the world according to John Fiske

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talkingturkey started the topic in Tuesday, 9 May 2017 at 1:33pm

Culture, Ideology, Interpellation

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Blowin Tuesday, 16 May 2017 at 3:26pm

Hey Turkey , are you going to pass that bong or what ? It's not a fucking microphone.

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talkingturkey Tuesday, 16 May 2017 at 3:54pm

Hailing is obviously crucial at the start of a "conversation," though its ideological
work continues throughout. Look, for instance, at the opening statements of the anchor
and reporter on a US network news report:

Anchor: There is growing concern tonight about the possible economic impact that a nationwide railroad strike set for midnight tonight poses. The unions and the railroads remain deadlocked. Wyatt Andrews brings us up to date on what President Bush and Congress may do about it.

Reporter: By morning 230,000 rail workers might not be working on the railroad
and the strike threatens millions of Americans. Just as thousands of commuters may find no train leaving the station beginning tonight at midnight.

The word strike hails us as anti-union, for "striking" is constructed as a negative action
by labor unions that "threatens" the nation. By ascribing responsibility to the unions, the
word hides the fact that management plays some role, possibly even a greater one, in the
dispute. The report opposes the unions not to management but to "the railroads" and thus
excludes the unions from them. This exclusion of the unions from the railroads allows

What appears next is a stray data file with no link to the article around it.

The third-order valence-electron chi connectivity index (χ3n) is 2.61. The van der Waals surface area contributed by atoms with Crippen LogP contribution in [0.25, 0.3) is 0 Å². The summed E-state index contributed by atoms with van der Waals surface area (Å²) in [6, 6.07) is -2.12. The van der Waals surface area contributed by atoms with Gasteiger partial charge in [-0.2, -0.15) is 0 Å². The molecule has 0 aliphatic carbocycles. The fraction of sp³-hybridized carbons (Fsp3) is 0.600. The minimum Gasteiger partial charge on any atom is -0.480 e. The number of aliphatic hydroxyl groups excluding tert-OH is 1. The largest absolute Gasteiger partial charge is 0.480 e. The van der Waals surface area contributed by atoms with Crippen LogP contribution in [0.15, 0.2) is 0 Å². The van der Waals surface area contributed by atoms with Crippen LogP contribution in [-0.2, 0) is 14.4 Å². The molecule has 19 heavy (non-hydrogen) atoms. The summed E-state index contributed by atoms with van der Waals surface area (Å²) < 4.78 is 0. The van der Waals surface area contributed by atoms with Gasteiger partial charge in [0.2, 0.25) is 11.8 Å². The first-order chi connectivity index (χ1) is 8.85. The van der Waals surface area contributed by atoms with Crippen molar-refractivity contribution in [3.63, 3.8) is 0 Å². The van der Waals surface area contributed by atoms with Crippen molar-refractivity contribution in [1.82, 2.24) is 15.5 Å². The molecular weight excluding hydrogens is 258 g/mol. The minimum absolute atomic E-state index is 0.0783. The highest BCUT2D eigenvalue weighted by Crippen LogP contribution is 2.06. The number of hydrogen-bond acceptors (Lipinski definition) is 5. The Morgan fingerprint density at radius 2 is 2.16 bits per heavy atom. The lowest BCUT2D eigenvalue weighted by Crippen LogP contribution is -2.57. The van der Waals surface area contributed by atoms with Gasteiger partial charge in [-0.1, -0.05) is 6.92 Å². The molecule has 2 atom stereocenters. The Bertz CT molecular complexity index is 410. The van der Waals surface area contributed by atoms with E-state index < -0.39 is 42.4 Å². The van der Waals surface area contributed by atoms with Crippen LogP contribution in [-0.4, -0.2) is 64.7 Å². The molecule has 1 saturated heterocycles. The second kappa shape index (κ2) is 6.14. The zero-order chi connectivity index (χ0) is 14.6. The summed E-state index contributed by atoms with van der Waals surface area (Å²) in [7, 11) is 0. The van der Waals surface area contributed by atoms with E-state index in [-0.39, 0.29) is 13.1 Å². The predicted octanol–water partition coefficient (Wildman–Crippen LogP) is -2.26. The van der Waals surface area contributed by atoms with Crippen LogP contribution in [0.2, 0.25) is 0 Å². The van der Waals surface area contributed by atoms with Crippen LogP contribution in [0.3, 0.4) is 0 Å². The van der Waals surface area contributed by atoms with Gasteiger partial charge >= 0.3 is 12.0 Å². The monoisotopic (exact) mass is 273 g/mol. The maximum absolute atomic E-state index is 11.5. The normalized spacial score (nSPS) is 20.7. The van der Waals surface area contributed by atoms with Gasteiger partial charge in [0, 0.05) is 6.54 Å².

the unspoken management to become synonymous with them, and ideology continues its
work by constructing the railroads not as an industry but as a national resource and so uses them as a metonym for the nation and, by extension, of "us." Recognizing ourselves in the national "us" interpellated here, we participate in the work of ideology by adopting the anti-union subject position proposed for us.

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talkingturkey Tuesday, 16 May 2017 at 6:10pm

This subject-as-ideology is developed as the item progresses:

Passenger A: Gas, miles, time. The highways are going to be packed. Not much we can do, though.

Passenger B: I'm going to stay home. I've got an office in my home and I'm going
to just stay there and work.

Reporter: But the commuter inconvenience is nothing compared to the impact on freight trains. Up to half a million industrial jobs may be at stake. Whether it's cars in the heartland or chemicals in Kansas City, the railroads still carry more freight than either trucks or airplanes, meaning that the strike would threaten the heart of industrial America in the heart of this recession.

Railroad Official: If we don't get this strike settled quickly a lot more people are going
to be out of work, a lot more product is not going to be shipped and this economy's recovery is going to be set back immensely.

Reporter: Negotiations meanwhile seem to be at bedrock bottom, on wages, on health care, and the number of workers per train. Both sides even late today were on opposite tracks. The unions complain the railroads blocked raises and stonewalled the negotiations for three years. The railroads accuse the unions of protecting legions of workers who essentially do nothing.

Railroad Official: The issue with our union is between who works and who watches.
That's the issue of whether we have excess people in the cab who don't have anything to do.

The national "we" is constructed as hard-working producers at the personal level by the
passengers and at the industrial level by the reporter. The repeated use of the "heart"
metaphor not only makes "America" into a living, breathing body (like the one "we"
inhabit), but it constructs the unions as a potentially lethal disease, if not a stiletto wielding
assassin! The railroad official continues to conflate "the railroads" (by which he means "the management") with the national subject of the hardworking producer.

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talkingturkey Wednesday, 17 May 2017 at 1:19pm

So far, the dispute has been cast solely in terms of the bad effects the unions have
upon this national "us," and only in the reporter's next segment do we receive a hint that
there are causes of the dispute that may both justify it and implicate management in it.